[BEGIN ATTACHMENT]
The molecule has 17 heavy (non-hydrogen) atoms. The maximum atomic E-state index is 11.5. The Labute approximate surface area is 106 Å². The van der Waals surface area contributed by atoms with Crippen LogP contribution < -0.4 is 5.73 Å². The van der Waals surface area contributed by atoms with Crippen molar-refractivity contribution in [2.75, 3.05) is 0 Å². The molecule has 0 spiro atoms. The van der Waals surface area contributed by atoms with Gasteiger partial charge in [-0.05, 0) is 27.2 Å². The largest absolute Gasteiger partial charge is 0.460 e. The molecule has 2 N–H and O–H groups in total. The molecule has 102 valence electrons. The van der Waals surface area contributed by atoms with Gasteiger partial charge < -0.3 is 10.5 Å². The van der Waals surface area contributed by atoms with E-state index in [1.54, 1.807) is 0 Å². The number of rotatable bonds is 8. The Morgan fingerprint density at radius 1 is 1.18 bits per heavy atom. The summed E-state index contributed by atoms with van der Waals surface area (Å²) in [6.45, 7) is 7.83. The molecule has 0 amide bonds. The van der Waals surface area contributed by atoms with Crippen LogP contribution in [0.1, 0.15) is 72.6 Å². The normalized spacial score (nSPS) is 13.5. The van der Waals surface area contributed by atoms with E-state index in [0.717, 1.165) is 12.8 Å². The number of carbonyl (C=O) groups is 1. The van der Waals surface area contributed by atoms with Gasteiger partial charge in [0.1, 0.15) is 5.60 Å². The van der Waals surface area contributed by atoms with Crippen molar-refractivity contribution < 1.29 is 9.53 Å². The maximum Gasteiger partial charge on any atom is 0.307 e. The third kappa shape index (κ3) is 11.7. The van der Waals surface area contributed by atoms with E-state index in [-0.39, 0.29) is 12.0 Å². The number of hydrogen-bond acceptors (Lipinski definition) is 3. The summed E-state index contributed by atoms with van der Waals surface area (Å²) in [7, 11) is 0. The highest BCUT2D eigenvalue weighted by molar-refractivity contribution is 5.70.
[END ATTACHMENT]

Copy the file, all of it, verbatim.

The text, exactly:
The molecule has 17 heavy (non-hydrogen) atoms. The maximum atomic E-state index is 11.5. The Labute approximate surface area is 106 Å². The van der Waals surface area contributed by atoms with Crippen LogP contribution < -0.4 is 5.73 Å². The van der Waals surface area contributed by atoms with Crippen molar-refractivity contribution in [2.75, 3.05) is 0 Å². The molecule has 0 spiro atoms. The van der Waals surface area contributed by atoms with Gasteiger partial charge in [-0.05, 0) is 27.2 Å². The largest absolute Gasteiger partial charge is 0.460 e. The molecule has 2 N–H and O–H groups in total. The molecule has 102 valence electrons. The van der Waals surface area contributed by atoms with Gasteiger partial charge < -0.3 is 10.5 Å². The van der Waals surface area contributed by atoms with E-state index in [1.54, 1.807) is 0 Å². The number of rotatable bonds is 8. The Morgan fingerprint density at radius 1 is 1.18 bits per heavy atom. The summed E-state index contributed by atoms with van der Waals surface area (Å²) in [6.45, 7) is 7.83. The molecule has 0 amide bonds. The van der Waals surface area contributed by atoms with Crippen LogP contribution in [0.1, 0.15) is 72.6 Å². The normalized spacial score (nSPS) is 13.5. The van der Waals surface area contributed by atoms with E-state index in [0.717, 1.165) is 12.8 Å². The number of carbonyl (C=O) groups is 1. The van der Waals surface area contributed by atoms with Gasteiger partial charge in [0.1, 0.15) is 5.60 Å². The van der Waals surface area contributed by atoms with Crippen molar-refractivity contribution < 1.29 is 9.53 Å². The maximum Gasteiger partial charge on any atom is 0.307 e. The third kappa shape index (κ3) is 11.7. The van der Waals surface area contributed by atoms with E-state index in [-0.39, 0.29) is 12.0 Å². The number of hydrogen-bond acceptors (Lipinski definition) is 3. The summed E-state index contributed by atoms with van der Waals surface area (Å²) in [7, 11) is 0. The highest BCUT2D eigenvalue weighted by molar-refractivity contribution is 5.70.